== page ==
Dr. Larry W. Hurtado is Professor Emeritus of New Testament Language, Literature, and Theology at the University of Edinburgh, Scotland. He is also a Fellow of the Royal Society of Edinburgh. I know Larry. He was the lecturer in the 8th annual, two-day Kermit Zarley Lectures at North Park University in Chicago in 2008.
Larry Hurtado has specialized in writing books about early Christian worship of Jesus. He regards it as prime evidence that Jesus was God (high christology). Larry maintains that the early Jewish Christians “worshipped” Jesus at a very early date, certainly no longer than two decades after the Christ event (Jesus’ death, resurrection, ascension, and heavenly exaltation) and most likely during the first decade. Most historical-critical scholars have insisted that Jesus was not “worshipped” until beginning in the late first century AD or the early second century. Many of them also have claimed that Christians did not believe Jesus was God until the latter part of the first century.
In my book, The Restitution of Jesus Christ, I explain about Hurtado, “He describes the supposed early church transition from a low to a high Christology (“easily within the first decade of the Christian movement”) as an innovative and unprecedented “mutation in monotheistic devotion,” which results in a “binitarian shape of early Christian worship.” (A low Christology does not include belief that Jesus was God, and high Christology does and that he preexisted.)
Lexham Press just published a 96-page book by Larry Hurtado entitled Honoring the Son: Jesus in Earliest Christian Devotional Practice. In it, Larry summarizes all of his writings on early Christian worship of Jesus. His purpose is to reach a wider readership, thus general readers. I have not read this book, but I’ve read some of Hurtado’s previous books on this subject.
This month’s Review of Biblical Literature–the premier scholarly journal about the Bible–has a review of Hurtado’s Honoring the Son by Professor Yung Suk Kim from Virginia Union University. Kim writes, “The book’s central approach to Christian origins is worship or devotion rather than what early Christians believed about Jesus. Because of this approach, Hurtado examines worship in the ancient world (ch. 2), looks into ancient Jewish monotheism (ch. 3), explains how Jesus-devotion was possible (ch. 4), and presents examples of Christian devotional practice of Jesus (ch. 5). The conclusion is in chapter 6.”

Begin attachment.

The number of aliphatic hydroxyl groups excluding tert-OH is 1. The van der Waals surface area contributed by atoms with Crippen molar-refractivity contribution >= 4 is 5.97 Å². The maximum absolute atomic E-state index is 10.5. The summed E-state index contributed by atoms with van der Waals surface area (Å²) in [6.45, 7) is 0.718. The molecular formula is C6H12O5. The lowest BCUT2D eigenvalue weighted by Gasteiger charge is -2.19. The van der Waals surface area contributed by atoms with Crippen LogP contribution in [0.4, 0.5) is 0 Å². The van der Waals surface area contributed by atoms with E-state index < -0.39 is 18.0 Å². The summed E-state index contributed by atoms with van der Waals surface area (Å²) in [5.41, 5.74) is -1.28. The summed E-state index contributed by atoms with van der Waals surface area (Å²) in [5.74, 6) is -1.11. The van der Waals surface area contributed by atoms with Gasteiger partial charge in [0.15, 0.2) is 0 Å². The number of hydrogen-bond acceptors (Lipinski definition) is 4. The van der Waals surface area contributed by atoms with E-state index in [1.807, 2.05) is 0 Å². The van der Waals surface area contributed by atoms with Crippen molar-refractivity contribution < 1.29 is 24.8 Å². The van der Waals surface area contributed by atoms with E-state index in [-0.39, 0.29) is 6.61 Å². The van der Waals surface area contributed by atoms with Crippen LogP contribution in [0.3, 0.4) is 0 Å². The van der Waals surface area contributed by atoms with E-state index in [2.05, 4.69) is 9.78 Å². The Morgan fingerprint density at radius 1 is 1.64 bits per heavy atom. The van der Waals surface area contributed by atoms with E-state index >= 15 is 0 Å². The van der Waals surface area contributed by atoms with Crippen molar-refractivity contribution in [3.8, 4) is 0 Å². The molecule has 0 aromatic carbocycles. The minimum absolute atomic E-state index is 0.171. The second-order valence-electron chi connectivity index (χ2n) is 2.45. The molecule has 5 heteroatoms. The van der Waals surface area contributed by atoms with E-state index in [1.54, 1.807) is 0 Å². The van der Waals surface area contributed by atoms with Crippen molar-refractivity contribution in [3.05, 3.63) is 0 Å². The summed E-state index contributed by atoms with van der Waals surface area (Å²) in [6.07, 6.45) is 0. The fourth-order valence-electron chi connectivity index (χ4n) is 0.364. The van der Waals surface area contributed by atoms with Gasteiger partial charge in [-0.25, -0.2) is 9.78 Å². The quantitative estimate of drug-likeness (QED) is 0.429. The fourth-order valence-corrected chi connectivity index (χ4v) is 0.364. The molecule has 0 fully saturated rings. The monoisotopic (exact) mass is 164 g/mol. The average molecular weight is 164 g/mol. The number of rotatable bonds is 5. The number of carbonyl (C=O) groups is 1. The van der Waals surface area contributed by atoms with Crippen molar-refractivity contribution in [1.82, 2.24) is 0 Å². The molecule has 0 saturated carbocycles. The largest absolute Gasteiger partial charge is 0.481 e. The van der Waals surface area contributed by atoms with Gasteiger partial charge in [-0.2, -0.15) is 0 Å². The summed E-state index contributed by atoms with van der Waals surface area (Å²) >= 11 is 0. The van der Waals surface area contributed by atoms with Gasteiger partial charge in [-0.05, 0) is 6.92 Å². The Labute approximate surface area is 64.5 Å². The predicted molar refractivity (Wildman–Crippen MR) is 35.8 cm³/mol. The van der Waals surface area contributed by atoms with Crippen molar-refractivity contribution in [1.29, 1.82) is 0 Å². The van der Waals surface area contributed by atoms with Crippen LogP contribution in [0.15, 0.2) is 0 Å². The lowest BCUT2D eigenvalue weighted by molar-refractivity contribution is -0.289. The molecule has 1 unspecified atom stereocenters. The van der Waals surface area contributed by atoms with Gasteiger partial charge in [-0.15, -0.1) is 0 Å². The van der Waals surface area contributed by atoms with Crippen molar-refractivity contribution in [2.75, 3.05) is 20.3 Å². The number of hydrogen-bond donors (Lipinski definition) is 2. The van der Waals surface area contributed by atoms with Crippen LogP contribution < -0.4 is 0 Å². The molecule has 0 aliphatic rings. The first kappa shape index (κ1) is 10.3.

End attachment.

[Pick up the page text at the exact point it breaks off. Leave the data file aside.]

The word in the Greek New Testament that is most often translated “worship” in English Bible translations is proskuneo. (Latreuo is the other.) It refers to the physical act of either bowing the knee or lying prostrate before someone or some object, such as a king. This act of honor usually infers no more than respect. Thus, it does not necessarily mean the worshipper believed that person or object was divine.
Kim continues, “Chapter 4 argues that a ‘mutation’ took place among early Christians. On the one hand, they maintained the worship of God, as Jews did within their religion. On the other hand, Christians incorporated a new feature of worship, the worship of Jesus, into the traditional worship of God. Hurtado cites Paul’s letters as a way of supporting his argument for Jesus-devotion: Jesus is called Lord, as God is (Rom 10:9–13); he appears together with God in a worship setting (1 Cor 8:4–6); every knee will bow at the name of Jesus (Phil 2:6–11); he sits at the right hand of God (Rom 8:34). However, I am not convinced about Hurtado’s argument of the mutation theory, since early Jewish Christians were monotheists and could honor Jesus as the adopted son of God. A more natural understanding might be that Jesus was exalted as the Son of God but not as God or the same as God or with the same worthiness of God. Jesus’s exaltation may be considered worship if that is worship by definition. But in Paul’s language, his object of worship is clearly God, as he says in Rom 1:9a: ‘For God, whom I worship [latreuo] with my spirit by announcing the gospel of his Son.’
“. . . . In some sense, we may think Jesus was worshiped within the earliest years after his crucifixion, but the question is what sort of worship it is. It is questionable that Jesus was given the same degree of worship as God. Whatever title or characteristics were given to Jesus in Paul’s letters was to honor and praise him as the Son of God, not as the same as God.”
I think Professor Kim is right on. The early Christians honored Jesus as God’s Son in the sense that he was God’s agent par excellence, having an unprecedented relationship with God, but not as being himself God.
(See a list of 130+ posts about the Bible not saying Jesus is God by clicking “Christology” in the top bar at the homepage of Kermit Zarley Blog.)